Play the sell-off with Whole Foods
You can use the market's weakness to look at stocks that are doing well but have simply become too expensive.
How do you use a sell-off? I've got a ton of methodologies.
You can go back to stocks of companies that have done well and got hammered anyway. You can decide to start picking at stocks you have been waiting for to come down, the preferred way of Action Alerts PLUS. But the one I want to focus on this morning is to look at stocks of companies that are doing terrifically but that simply got too expensive.
Consider the case of Whole Foods (WFM). Here's a company that reported 8.3% comparable sales numbers, one of the highest of all the companies I follow. It has a huge growth path as it only has 342 stores with the ability to have as many as 1,000 before it starts cannibalizing itself. It remains a revered institution with a good housekeeping seal of approval aspect that amazes while at the same time it has been able to close the price gap between "regular" supermarkets and itself to the lowest level since it came public.
Best of all, it is spewing cash and has the least-stretched balance sheet in the business, one that allowed the board to raise its dividend to 20 cents from 14 cents and to continue to buy back shares.
There's only one problem: it sells at 31 times earnings. In this environment, where people are selling anything that's not nailed down -- where Whole Foods represents a huge capital gain and therefore a giant tax hit next year if nothing is done about the fiscal cliff -- Whole Foods becomes Public Enemy No. 1 for the taxable investor. There's just too much gain NOT to take.
So what do you do? You figure out, OK, where would Whole Foods be a gift? At what price would a 15% grower that can grow for years and years be regarded as cheap? What would you pay for the roughly $3.00 that the company can earn next calendar year?
To me, an ideal price might be 25 times earnings. You are not going to get a quality company like this on the cheap -- not one with this reputation, this management and this balance sheet.
I think anything more than 25 times earnings, or $75 a share, you take a pass. Remember, this is how you use a sale, not how you let it use you. Plus, when it gets to $75, I wouldn't even put on a full position. Much better to buy half and then wait, say, until it sells at 22 times earnings to buy more, and then 20 times earnings to buy the rest.
Sure, if the growth rate suddenly slows, you are going to lose a lot of money. But you will be buying it at a cheap rate historically and that's the correct prism for higher-growth investing.
You can do this exercise with a whole bunch of companies. I am only picking on Whole Foods because the quarter was everything you could ever want out of a company except for one that is so expensive that nothing could ever be enough.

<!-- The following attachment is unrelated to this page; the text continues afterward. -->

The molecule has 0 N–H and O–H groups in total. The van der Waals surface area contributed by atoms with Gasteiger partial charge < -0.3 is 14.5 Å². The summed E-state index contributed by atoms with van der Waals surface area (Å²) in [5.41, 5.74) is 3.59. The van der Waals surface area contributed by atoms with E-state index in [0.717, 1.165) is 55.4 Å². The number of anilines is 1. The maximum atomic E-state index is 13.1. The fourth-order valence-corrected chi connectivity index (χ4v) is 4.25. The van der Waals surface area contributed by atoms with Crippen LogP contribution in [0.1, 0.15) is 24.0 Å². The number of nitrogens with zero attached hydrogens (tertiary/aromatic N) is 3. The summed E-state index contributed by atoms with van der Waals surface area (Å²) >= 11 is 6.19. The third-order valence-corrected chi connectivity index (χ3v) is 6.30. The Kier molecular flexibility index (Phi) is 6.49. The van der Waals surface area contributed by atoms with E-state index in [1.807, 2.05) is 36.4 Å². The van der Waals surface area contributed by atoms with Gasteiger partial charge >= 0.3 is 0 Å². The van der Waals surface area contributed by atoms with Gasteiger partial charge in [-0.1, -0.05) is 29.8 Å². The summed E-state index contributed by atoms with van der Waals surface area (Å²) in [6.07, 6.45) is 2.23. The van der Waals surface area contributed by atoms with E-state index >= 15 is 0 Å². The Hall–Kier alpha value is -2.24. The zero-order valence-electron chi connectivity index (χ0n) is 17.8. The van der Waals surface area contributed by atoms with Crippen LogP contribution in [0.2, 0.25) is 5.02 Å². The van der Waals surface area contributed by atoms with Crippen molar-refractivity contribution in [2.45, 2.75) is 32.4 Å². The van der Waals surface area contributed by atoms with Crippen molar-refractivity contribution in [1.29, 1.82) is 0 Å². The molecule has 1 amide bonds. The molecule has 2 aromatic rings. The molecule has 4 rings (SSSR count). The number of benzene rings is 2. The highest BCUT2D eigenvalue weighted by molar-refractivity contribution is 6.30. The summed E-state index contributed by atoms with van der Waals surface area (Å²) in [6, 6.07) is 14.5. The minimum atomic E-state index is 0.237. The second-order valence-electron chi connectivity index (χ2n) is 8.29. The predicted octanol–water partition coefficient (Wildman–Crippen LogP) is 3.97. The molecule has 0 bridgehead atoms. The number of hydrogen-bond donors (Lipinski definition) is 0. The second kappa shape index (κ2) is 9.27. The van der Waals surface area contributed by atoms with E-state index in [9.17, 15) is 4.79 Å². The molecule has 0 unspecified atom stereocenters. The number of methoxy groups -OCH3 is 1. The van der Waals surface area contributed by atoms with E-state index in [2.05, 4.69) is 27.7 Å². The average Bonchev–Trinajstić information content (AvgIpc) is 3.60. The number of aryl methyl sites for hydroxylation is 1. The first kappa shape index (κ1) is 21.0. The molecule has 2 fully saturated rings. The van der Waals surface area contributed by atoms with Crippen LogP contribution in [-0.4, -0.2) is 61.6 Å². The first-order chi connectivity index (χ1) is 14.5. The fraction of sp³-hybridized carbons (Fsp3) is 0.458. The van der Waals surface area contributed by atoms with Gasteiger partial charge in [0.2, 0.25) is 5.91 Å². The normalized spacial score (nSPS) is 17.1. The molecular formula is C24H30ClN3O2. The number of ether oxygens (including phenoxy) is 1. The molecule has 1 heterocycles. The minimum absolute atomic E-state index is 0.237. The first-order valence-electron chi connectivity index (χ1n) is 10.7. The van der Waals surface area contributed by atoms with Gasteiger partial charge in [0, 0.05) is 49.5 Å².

Jim Cramer is a co-founder of TheStreet and contributes daily market commentary to the financial news network's sites. Follow his trades for Action Alerts PLUS, which Cramer co-manages as a charitable trust and has no positions in stocks mentioned.
More from TheStreet.com
Cramer you should never never pay more than 7 times earnings for a company stock
at least back in the normal days when people did not lose everything they had in the market that is what they told people.
25 times earnings is more than 3 times what you should pay for a stock.
The stock market is totally in a bubble folks
I hear all these people crying about the fiscal cliff.Do I have to tell everybody what is
going to happen?The Pres and the congress is going to reach a compromise that
nobody really likes.It will happen about Dec.18th.Congress is not going to miss their
Christmas vacation.They will extend a few tax breaks and pat themselves on the back
we can all sleep for now.Just laugh when somebody says "THE SKY IS FALLING".
This is the gift horse buying opportunity.I`m buying big time.In a few weeks the Dow will
be up to all time highs and you`ll be kicking yourself for not buying now.Get over the
election, it`s time to BUY!
What most politicians can't figure out is that a whole lot of the upper 5% are a) losing or making very little money on investments b) building the nest egg in deferred accounts or c) refusing to invest new monies into businesses or stocks.
If we had a 90% tax rate on earnings over $1 million would it eliminate the deficit?
I don't think so. Anyone have the numbers?
I don't believe we can tax our way out of this hole. By the way, isn't Obama a member of the 1%?
I've done well using the 7 times earnings guideline (among others).
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